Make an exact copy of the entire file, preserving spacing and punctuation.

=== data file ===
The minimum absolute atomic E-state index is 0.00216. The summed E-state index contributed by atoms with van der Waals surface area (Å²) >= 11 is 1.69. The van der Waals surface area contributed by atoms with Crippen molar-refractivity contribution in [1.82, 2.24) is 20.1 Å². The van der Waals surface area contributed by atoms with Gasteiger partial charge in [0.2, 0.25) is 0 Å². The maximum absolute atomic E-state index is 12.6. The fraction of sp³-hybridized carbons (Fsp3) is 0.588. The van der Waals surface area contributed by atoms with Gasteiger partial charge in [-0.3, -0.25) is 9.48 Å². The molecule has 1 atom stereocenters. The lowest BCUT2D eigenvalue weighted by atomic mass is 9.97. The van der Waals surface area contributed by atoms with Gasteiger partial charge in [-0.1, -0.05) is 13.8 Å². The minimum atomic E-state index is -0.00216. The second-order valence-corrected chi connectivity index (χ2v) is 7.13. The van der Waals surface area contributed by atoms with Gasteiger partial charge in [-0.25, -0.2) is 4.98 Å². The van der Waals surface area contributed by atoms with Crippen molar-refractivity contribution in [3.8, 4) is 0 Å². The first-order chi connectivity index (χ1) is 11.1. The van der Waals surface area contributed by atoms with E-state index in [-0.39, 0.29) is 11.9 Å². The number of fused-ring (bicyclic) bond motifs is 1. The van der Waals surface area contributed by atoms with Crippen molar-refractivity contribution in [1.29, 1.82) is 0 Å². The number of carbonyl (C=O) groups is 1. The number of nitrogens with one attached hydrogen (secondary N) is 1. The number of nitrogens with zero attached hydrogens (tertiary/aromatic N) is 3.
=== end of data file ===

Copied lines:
The minimum absolute atomic E-state index is 0.00216. The summed E-state index contributed by atoms with van der Waals surface area (Å²) >= 11 is 1.69. The van der Waals surface area contributed by atoms with Crippen molar-refractivity contribution in [1.82, 2.24) is 20.1 Å². The van der Waals surface area contributed by atoms with Gasteiger partial charge in [0.2, 0.25) is 0 Å². The maximum absolute atomic E-state index is 12.6. The fraction of sp³-hybridized carbons (Fsp3) is 0.588. The van der Waals surface area contributed by atoms with Gasteiger partial charge in [-0.3, -0.25) is 9.48 Å². The molecule has 1 atom stereocenters. The lowest BCUT2D eigenvalue weighted by atomic mass is 9.97. The van der Waals surface area contributed by atoms with Gasteiger partial charge in [-0.1, -0.05) is 13.8 Å². The minimum atomic E-state index is -0.00216. The second-order valence-corrected chi connectivity index (χ2v) is 7.13. The van der Waals surface area contributed by atoms with Gasteiger partial charge in [-0.25, -0.2) is 4.98 Å². The van der Waals surface area contributed by atoms with Crippen molar-refractivity contribution in [3.8, 4) is 0 Å². The first-order chi connectivity index (χ1) is 11.1. The van der Waals surface area contributed by atoms with E-state index in [-0.39, 0.29) is 11.9 Å². The number of fused-ring (bicyclic) bond motifs is 1. The van der Waals surface area contributed by atoms with Crippen molar-refractivity contribution in [1.29, 1.82) is 0 Å². The number of carbonyl (C=O) groups is 1. The number of nitrogens with one attached hydrogen (secondary N) is 1. The number of nitrogens with zero attached hydrogens (tertiary/aromatic N) is 3.